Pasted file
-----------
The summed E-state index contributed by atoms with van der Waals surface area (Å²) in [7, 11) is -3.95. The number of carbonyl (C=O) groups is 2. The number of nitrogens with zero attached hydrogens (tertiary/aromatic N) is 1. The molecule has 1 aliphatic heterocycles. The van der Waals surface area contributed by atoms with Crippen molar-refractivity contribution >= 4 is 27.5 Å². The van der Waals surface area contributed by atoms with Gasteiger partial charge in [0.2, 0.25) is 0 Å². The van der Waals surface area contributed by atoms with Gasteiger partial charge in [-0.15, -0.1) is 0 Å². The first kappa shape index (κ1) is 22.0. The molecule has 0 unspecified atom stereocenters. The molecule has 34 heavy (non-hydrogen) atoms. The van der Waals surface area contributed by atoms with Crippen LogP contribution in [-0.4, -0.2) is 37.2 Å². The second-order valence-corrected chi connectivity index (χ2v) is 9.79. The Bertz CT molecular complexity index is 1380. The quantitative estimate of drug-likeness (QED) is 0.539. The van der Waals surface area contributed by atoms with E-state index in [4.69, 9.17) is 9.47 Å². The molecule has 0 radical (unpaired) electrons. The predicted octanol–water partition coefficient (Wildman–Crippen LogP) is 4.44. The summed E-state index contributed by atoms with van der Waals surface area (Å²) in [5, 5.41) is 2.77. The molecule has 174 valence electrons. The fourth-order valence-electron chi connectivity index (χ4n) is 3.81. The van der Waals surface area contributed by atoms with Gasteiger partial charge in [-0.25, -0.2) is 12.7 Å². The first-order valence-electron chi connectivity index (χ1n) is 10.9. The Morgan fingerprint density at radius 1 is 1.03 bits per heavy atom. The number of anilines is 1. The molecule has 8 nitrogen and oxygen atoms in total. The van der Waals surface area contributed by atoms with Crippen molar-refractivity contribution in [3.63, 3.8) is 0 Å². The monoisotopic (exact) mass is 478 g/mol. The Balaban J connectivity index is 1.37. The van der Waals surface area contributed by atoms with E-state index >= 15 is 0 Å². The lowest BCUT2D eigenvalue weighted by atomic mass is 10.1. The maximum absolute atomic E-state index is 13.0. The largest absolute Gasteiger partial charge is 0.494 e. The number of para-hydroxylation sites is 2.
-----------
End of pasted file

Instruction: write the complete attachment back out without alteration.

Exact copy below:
The summed E-state index contributed by atoms with van der Waals surface area (Å²) in [7, 11) is -3.95. The number of carbonyl (C=O) groups is 2. The number of nitrogens with zero attached hydrogens (tertiary/aromatic N) is 1. The molecule has 1 aliphatic heterocycles. The van der Waals surface area contributed by atoms with Crippen molar-refractivity contribution >= 4 is 27.5 Å². The van der Waals surface area contributed by atoms with Gasteiger partial charge in [0.2, 0.25) is 0 Å². The van der Waals surface area contributed by atoms with Gasteiger partial charge in [-0.15, -0.1) is 0 Å². The first kappa shape index (κ1) is 22.0. The molecule has 0 unspecified atom stereocenters. The molecule has 34 heavy (non-hydrogen) atoms. The van der Waals surface area contributed by atoms with Crippen LogP contribution in [-0.4, -0.2) is 37.2 Å². The second-order valence-corrected chi connectivity index (χ2v) is 9.79. The Bertz CT molecular complexity index is 1380. The quantitative estimate of drug-likeness (QED) is 0.539. The van der Waals surface area contributed by atoms with E-state index in [4.69, 9.17) is 9.47 Å². The molecule has 0 radical (unpaired) electrons. The predicted octanol–water partition coefficient (Wildman–Crippen LogP) is 4.44. The summed E-state index contributed by atoms with van der Waals surface area (Å²) in [5, 5.41) is 2.77. The molecule has 174 valence electrons. The fourth-order valence-electron chi connectivity index (χ4n) is 3.81. The van der Waals surface area contributed by atoms with Gasteiger partial charge in [-0.25, -0.2) is 12.7 Å². The first-order valence-electron chi connectivity index (χ1n) is 10.9. The Morgan fingerprint density at radius 1 is 1.03 bits per heavy atom. The number of anilines is 1. The molecule has 8 nitrogen and oxygen atoms in total. The van der Waals surface area contributed by atoms with Crippen molar-refractivity contribution in [3.63, 3.8) is 0 Å². The monoisotopic (exact) mass is 478 g/mol. The Balaban J connectivity index is 1.37. The van der Waals surface area contributed by atoms with E-state index >= 15 is 0 Å². The lowest BCUT2D eigenvalue weighted by atomic mass is 10.1. The maximum absolute atomic E-state index is 13.0. The largest absolute Gasteiger partial charge is 0.494 e. The number of para-hydroxylation sites is 2.